Activity of PAL and TAL in shoots after heavy metal application
The activity of two main enzymes involved in pathways of phenolic acid biosynthesis changed significantly in NM and M ecotypes, and this factor, as well as its combination with treatment were found to influence on both enzymes activity, whereas the tyrosine ammonia lyase (TAL) was additionally determined separately by the treatment.
In control NM specimens the phenylalanine ammonia lyase (PAL) activity was below the detection threshold, however, it increased about six times after HM application, and reached in NM HM-treated specimens about 5.89 U/g/h. In turn, M control culture exhibited a low level of PAL activity (0.75 U/g/h), which raised almost four times in HM-treated shoots (2.82 U/g/h). In this latter drop in the activity of tyrosine ammonia lyase (TAL) below detection level was ascertained, whereas in control M shoots it amounted 7.86 U/g/h. Interestingly, in NM shoots growing on HM-enriched medium the tendency was opposite and TAL activity increased up to 16.2 U/g/h and thus it was eight times higher than in control ones.
Profile of phenolic acids in shoots from HM-containing medium
Most concentrations of the phenolic acid depended on ecotype, treatment and their combination except for protocatechuic and ferulic acids which dependent on ecotype and its combination with treatment, while the content of synapic and p-hydroxybenzoic acids was determined separately by ecotype and treatment.
In NM HM-treated shoots the content of the majority of analyzed phenolic acids decreased about 30–40% of untreated ones (Table 2). Statistically insignificant differences between control and exposed to HMs NM shoots were ascertained for cinnamic acid (19–20 µg/g DW), benzoic acid (0.75–0.77 µg/g DW) and p-hydroxybenzoic acid (0.32–0.35 µg/g DW), whereas the accumulation of rosmarinic, coumaric and homovanillic acids increased significantly in shoots growing in the presence of metallic ions. The opposite trend was observed for M specimens, in which the concentration of most phenolic acids was higher in HM-treated than untreated shoots (Table 2). Particularly important changes, that reached about twice of control values, were noticed for cinnamic, rosmarinic and protocatechuic acids. Additionally, the content of coumaric acid as well as p-hydroxybenzoic, gentisic and gallic acids increased in M shoots from HM-containing medium and amounted to 0.72 µg, 0.8 µg, 110 µg and 206 µg per g DW, respectively. In turn, control and treated M shoots accumulated similar level of ferulic, chlorogenic, homovanillic and vanillic acids. The detailed chromatograms of identified phenolic compounds in both NM and M plant samples can be found in Supplementary Figures S2–S4.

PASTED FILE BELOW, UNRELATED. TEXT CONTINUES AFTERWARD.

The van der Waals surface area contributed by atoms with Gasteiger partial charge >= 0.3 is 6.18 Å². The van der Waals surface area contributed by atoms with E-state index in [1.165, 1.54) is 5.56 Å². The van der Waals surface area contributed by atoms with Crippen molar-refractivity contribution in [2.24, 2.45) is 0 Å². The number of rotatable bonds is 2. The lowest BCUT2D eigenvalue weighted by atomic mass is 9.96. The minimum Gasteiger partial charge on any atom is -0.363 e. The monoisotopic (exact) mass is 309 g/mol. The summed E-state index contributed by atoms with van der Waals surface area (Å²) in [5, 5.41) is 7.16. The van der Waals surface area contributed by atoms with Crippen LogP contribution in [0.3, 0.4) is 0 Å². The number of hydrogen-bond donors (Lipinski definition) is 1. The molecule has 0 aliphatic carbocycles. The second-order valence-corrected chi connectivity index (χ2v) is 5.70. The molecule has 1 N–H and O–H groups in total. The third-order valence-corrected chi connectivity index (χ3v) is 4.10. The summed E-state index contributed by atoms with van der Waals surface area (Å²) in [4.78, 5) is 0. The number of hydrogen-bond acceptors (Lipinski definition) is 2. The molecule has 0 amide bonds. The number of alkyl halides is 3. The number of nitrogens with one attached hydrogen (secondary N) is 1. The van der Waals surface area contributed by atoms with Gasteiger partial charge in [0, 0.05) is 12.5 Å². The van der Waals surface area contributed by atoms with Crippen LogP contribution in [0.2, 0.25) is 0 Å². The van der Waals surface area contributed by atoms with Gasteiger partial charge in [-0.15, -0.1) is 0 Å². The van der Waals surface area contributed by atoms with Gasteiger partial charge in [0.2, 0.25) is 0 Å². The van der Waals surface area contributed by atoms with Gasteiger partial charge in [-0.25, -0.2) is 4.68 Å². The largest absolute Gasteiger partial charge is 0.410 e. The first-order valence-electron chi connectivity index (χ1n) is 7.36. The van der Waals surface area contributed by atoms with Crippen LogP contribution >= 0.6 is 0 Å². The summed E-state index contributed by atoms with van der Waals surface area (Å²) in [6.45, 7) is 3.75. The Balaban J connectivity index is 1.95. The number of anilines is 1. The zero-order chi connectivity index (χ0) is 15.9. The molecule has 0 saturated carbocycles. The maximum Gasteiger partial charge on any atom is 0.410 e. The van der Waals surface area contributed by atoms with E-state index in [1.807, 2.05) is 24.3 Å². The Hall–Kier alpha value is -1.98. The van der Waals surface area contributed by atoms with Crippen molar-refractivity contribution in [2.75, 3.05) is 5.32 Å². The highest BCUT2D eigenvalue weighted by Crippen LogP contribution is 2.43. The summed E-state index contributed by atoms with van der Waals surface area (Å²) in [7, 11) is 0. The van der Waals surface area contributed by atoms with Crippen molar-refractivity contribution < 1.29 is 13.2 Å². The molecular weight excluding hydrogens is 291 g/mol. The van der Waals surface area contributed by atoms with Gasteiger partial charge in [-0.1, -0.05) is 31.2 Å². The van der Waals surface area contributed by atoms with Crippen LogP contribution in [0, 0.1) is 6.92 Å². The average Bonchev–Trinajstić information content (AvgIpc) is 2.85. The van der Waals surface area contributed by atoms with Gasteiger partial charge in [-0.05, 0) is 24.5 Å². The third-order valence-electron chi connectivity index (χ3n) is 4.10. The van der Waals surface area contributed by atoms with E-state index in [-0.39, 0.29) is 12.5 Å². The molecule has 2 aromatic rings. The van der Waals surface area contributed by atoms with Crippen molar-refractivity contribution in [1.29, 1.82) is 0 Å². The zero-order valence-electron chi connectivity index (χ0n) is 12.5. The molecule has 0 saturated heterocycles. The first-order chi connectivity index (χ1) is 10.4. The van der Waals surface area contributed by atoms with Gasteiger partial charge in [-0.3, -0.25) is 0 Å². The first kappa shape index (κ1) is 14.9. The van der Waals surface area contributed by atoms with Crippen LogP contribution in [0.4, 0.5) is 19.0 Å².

Pattern of stress-related phytohormones in A. montanum shoots
Statistical analysis showed that the content of plant hormones was determined by both tested factors and their combination except for jasmonic and salicylic acids, which depended only on the combination of tested factors as well as separately by ecotype and treatment, respectively.
In NM shoots, the application of HMs led to significant increase in accumulation of both active abscisic acid and its inactive glucosyl ester, whereas the level of jasmonic acid and precursor of its synthesis (12-oxo-phytodienoic acid) as well as salicylic acid content was substantially reduced (Table 3; see also Supplementary Figs. S5, S6 online). In turn, M shoots growing in the presence of HMs were characterized by virtually the same level of abscisic and salicylic acids as in control untreated ones, which amounted to more than 200 and 104,000 ng/g DW, respectively (Table 3; see also Supplementary Figs. S5, S7 online). Despite it, an inactive ABA form was strongly accumulated in HM-treated specimens, and it reached about 35% more than in control ones. Among tested phytohormones, an increase in jasmonic acid content accompanied by a significant drop in 12-oxo-phytodienoic acid occurred as a reaction of M culture on HM exposure, although the concentration of this jasmonic precursor was generally lower in M than NM ecotype (Table 3). Interestingly, the content of jasmonic intermediate, that is jasmonic acid methyl ester, was not altered under HM treatment and regardless of ecotype it amounted from 7.9 to 8.4 ng/g DW (Table 3).